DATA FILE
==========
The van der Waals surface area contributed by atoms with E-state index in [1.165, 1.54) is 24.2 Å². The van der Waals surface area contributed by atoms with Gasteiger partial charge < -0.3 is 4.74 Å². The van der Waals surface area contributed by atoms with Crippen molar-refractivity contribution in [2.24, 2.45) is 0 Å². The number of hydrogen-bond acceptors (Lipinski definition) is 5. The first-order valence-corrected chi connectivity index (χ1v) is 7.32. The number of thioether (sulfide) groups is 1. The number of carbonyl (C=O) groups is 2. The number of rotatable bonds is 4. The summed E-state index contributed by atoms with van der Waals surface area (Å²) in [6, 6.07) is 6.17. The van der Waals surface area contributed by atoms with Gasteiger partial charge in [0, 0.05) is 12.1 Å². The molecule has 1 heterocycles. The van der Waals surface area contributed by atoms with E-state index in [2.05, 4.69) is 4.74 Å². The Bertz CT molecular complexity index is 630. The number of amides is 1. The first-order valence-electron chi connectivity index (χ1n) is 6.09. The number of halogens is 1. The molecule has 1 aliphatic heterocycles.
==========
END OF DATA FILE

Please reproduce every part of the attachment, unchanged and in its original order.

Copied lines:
The van der Waals surface area contributed by atoms with E-state index in [1.165, 1.54) is 24.2 Å². The van der Waals surface area contributed by atoms with Gasteiger partial charge < -0.3 is 4.74 Å². The van der Waals surface area contributed by atoms with Crippen molar-refractivity contribution in [2.24, 2.45) is 0 Å². The number of hydrogen-bond acceptors (Lipinski definition) is 5. The first-order valence-corrected chi connectivity index (χ1v) is 7.32. The number of thioether (sulfide) groups is 1. The number of carbonyl (C=O) groups is 2. The number of rotatable bonds is 4. The summed E-state index contributed by atoms with van der Waals surface area (Å²) in [6, 6.07) is 6.17. The van der Waals surface area contributed by atoms with Gasteiger partial charge in [0, 0.05) is 12.1 Å². The molecule has 1 heterocycles. The van der Waals surface area contributed by atoms with E-state index in [2.05, 4.69) is 4.74 Å². The Bertz CT molecular complexity index is 630. The number of amides is 1. The first-order valence-electron chi connectivity index (χ1n) is 6.09. The number of halogens is 1. The molecule has 1 aliphatic heterocycles.